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Taylor Hicks Biography

Last updated: 04/10/2009

“The first thing I ever stole was an Otis Redding LP from my friend’s house,” says singer/songwrite and harmonica player Taylor Hicks. “I think I was in third grade.”

And though he was born years after the heyday of the great soul and blues performers, Hicks, spent his childhood immersed in a steady stream of music by artists such as Sam Cooke, Ray Charles and Van Morrison. At 16, he bought a $2 harmonica from a flea market in Bessemer, AL and spent most of his time practicing while other kids were more concerned with driving cars.

Today, Hicks’ own brand of soul-and-blue-influenced music reflects the same sort of raw emotion and sensibilities so apparent in the songs he grew up on: pain, loss, love and the confusion inherent in them all.

He says his passionate writing and singing style is just a natural progression of a life that has been a little different than those of his peers. “Some people grew up in close-knit families,” he explains, “they could identify with the sugar-coated, new-wave music that was popular in the ’80s and even now. My home life wasn’t very supportive or comfortable - with divorce (among other misfortunes). I had to make life-changing choices at an early age. And the whole time, I was listening to soul music - music where you can actually hear a man’s heart break. So it just really made sense to me - even at such a young age.”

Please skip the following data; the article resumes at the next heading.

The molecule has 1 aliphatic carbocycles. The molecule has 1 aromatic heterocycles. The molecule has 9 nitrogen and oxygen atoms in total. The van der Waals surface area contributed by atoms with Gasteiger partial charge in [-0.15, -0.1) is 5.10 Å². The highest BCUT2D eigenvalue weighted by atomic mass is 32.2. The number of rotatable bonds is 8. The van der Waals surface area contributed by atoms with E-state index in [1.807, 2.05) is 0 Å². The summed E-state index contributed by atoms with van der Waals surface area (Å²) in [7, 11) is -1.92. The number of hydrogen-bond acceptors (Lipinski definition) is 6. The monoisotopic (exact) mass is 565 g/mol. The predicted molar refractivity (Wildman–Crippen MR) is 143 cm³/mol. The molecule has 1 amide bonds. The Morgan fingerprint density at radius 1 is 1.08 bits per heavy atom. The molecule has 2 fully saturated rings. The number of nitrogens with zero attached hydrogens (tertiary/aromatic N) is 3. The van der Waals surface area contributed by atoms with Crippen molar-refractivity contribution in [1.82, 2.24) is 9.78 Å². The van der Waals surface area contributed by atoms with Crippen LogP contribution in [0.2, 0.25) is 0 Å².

Hicks said he found the comfort he was looking for on stage. “I just made it my home. It’s where my heart is.” And watching his intensity on stage, it’s apparent that he holds nothing back. Even the slowest songs are sung with such energy, sweat and grit it would make his predecessors proud. The addition of his growling harmonica style is explosive at least.
Backed by several bands and such musicians as Nashville veteran Billy Earle McClelland, he has entertained audiences at festivals, clubs and fraternities for the past seven years while sharing the bill with some of his idols such as Percy Sledge along the way.

On his debut album, “In Your Time“, Hicks demonstrates that, although he has a reverence for those artists he learned from, he’s far from a stuck-in-the-past purist. The title track from this live CD could be identified as modern soul music, but it is tinged with swinging horns and jazzy guitar licks. The acoustic ballad “The Fall” brings the listener along on Hicks’ sentimental thoughts of a relationship on its last leg. He leaves behind the bigger band sound, opting for more sparse accompaniment that drives home the nakedness of emotion in the song. The recording also features classics including “Georgia” and the Archie Bell & the Drells song “Tighten Up”.